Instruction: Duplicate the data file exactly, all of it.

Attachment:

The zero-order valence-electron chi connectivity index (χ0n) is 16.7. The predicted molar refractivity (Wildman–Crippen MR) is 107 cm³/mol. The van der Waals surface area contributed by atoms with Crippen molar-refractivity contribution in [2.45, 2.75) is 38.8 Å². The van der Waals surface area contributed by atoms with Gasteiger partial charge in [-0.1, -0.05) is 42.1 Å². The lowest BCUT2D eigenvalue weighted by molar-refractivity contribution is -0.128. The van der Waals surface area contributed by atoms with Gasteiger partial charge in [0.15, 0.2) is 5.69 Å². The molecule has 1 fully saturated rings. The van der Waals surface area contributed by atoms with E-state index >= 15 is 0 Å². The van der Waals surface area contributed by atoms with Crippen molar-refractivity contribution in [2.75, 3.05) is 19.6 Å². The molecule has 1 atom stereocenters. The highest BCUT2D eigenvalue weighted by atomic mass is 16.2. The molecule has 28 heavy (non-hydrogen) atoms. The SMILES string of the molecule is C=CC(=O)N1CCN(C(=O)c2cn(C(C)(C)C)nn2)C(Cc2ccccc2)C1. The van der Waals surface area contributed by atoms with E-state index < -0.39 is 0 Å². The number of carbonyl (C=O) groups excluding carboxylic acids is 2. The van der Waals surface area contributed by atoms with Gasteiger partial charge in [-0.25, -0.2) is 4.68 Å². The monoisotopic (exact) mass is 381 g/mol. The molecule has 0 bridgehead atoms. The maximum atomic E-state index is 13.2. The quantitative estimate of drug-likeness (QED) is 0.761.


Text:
The zero-order valence-electron chi connectivity index (χ0n) is 16.7. The predicted molar refractivity (Wildman–Crippen MR) is 107 cm³/mol. The van der Waals surface area contributed by atoms with Crippen molar-refractivity contribution in [2.45, 2.75) is 38.8 Å². The van der Waals surface area contributed by atoms with Gasteiger partial charge in [-0.1, -0.05) is 42.1 Å². The lowest BCUT2D eigenvalue weighted by molar-refractivity contribution is -0.128. The van der Waals surface area contributed by atoms with Gasteiger partial charge in [0.15, 0.2) is 5.69 Å². The molecule has 1 fully saturated rings. The van der Waals surface area contributed by atoms with E-state index >= 15 is 0 Å². The van der Waals surface area contributed by atoms with Crippen molar-refractivity contribution in [2.75, 3.05) is 19.6 Å². The molecule has 1 atom stereocenters. The highest BCUT2D eigenvalue weighted by atomic mass is 16.2. The molecule has 28 heavy (non-hydrogen) atoms. The SMILES string of the molecule is C=CC(=O)N1CCN(C(=O)c2cn(C(C)(C)C)nn2)C(Cc2ccccc2)C1. The van der Waals surface area contributed by atoms with E-state index < -0.39 is 0 Å². The number of carbonyl (C=O) groups excluding carboxylic acids is 2. The van der Waals surface area contributed by atoms with Gasteiger partial charge in [-0.25, -0.2) is 4.68 Å². The monoisotopic (exact) mass is 381 g/mol. The molecule has 0 bridgehead atoms. The maximum atomic E-state index is 13.2. The quantitative estimate of drug-likeness (QED) is 0.761.